U.S. District Court Judge Lawrence O’Neill (Fresno) ruled today (Dec. 29) that California’s proposed low-carbon fuel rules violated the U.S. Constitution’s commerce clause by discriminating against crude oil and biofuels producers located outside California. (For a good summary from NPR, click here.) From the NPR report:
“Beginning this year, the standard has required petroleum refiners, companies that blend fuel and distributors to gradually increase the cleanliness of the fuel they sell in California.
The board previously had said the low-carbon mandate will reduce California’s dependence on petroleum by 20 percent and account for one-tenth of the state’s goal to cut greenhouse gas emissions by 2020.
The regulation does not mandate specific alternative fuels. Rather, it assigns a so-called carbon-intensity score to various fuels. All gasoline and diesel fuel sold in California must be 10 percent less carbon-intensive by 2020.”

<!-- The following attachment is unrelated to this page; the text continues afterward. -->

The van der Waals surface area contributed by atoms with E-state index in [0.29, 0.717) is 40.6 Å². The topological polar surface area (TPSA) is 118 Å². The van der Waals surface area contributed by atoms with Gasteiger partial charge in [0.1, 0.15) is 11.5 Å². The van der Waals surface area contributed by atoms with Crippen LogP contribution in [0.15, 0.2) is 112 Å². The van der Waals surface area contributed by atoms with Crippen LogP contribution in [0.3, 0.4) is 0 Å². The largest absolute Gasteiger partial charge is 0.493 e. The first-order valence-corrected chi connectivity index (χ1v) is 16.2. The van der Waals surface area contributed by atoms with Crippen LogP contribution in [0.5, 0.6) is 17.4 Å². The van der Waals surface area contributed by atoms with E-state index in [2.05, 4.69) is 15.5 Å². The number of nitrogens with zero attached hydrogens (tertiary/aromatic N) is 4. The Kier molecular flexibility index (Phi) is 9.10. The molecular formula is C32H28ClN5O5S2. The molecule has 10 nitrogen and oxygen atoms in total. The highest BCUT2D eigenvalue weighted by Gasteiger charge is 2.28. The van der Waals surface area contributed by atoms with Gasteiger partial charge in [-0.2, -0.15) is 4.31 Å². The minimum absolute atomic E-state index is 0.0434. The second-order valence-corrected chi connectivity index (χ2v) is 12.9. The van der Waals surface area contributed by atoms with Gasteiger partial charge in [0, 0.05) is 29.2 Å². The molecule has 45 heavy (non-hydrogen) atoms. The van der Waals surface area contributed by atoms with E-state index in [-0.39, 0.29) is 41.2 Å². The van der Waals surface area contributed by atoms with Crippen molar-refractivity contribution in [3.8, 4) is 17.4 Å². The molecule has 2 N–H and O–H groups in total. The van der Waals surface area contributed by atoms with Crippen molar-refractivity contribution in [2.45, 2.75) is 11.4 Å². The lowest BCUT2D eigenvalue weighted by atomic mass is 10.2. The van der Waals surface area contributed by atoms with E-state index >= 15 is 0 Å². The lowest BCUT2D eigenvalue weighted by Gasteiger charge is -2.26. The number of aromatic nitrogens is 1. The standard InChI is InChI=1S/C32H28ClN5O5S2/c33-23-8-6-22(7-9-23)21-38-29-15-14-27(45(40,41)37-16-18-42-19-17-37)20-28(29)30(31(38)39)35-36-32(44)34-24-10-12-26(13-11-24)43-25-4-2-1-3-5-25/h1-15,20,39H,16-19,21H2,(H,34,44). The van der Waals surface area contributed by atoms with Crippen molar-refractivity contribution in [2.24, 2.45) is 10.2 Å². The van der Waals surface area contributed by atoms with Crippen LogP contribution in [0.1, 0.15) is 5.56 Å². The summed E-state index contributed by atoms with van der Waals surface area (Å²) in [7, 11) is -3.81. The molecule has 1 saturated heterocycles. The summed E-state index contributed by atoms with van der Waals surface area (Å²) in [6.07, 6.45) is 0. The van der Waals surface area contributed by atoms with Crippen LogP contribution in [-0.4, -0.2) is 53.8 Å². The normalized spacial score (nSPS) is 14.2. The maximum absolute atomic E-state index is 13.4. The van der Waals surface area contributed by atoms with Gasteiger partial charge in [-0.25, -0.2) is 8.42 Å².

For those who live outside the borders of our great state, California already requires a special blend of gasoline that pushes in-state prices about $0.40 per gallon above what the rest of the country pays. So here’s a question. If requiring out-of-state producers to meet this “green” regulation is unconstitutional, what about the original law requiring a special California gasoline blend?